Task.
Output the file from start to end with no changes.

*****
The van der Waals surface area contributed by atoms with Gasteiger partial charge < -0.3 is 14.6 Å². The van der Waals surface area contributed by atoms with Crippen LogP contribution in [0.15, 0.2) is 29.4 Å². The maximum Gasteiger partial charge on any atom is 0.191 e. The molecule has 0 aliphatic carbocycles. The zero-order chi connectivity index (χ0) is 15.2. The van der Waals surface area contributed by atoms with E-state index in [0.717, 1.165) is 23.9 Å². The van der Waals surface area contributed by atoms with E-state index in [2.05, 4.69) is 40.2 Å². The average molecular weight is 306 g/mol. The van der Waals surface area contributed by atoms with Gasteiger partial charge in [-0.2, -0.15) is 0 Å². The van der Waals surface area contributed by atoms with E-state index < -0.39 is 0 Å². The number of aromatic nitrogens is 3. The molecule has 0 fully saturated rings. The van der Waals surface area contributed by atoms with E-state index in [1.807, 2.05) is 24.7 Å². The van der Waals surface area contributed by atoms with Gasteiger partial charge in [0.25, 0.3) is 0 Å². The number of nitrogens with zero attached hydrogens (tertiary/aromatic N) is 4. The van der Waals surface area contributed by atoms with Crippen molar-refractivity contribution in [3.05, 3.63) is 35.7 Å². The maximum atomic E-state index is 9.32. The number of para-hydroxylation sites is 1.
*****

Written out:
The van der Waals surface area contributed by atoms with Gasteiger partial charge < -0.3 is 14.6 Å². The van der Waals surface area contributed by atoms with Crippen LogP contribution in [0.15, 0.2) is 29.4 Å². The maximum Gasteiger partial charge on any atom is 0.191 e. The molecule has 0 aliphatic carbocycles. The zero-order chi connectivity index (χ0) is 15.2. The van der Waals surface area contributed by atoms with E-state index in [0.717, 1.165) is 23.9 Å². The van der Waals surface area contributed by atoms with E-state index in [2.05, 4.69) is 40.2 Å². The average molecular weight is 306 g/mol. The van der Waals surface area contributed by atoms with Gasteiger partial charge in [-0.2, -0.15) is 0 Å². The van der Waals surface area contributed by atoms with E-state index < -0.39 is 0 Å². The number of aromatic nitrogens is 3. The molecule has 0 fully saturated rings. The van der Waals surface area contributed by atoms with E-state index in [1.807, 2.05) is 24.7 Å². The van der Waals surface area contributed by atoms with Gasteiger partial charge in [0.25, 0.3) is 0 Å². The number of nitrogens with zero attached hydrogens (tertiary/aromatic N) is 4. The van der Waals surface area contributed by atoms with Crippen molar-refractivity contribution in [3.05, 3.63) is 35.7 Å². The maximum atomic E-state index is 9.32. The number of para-hydroxylation sites is 1.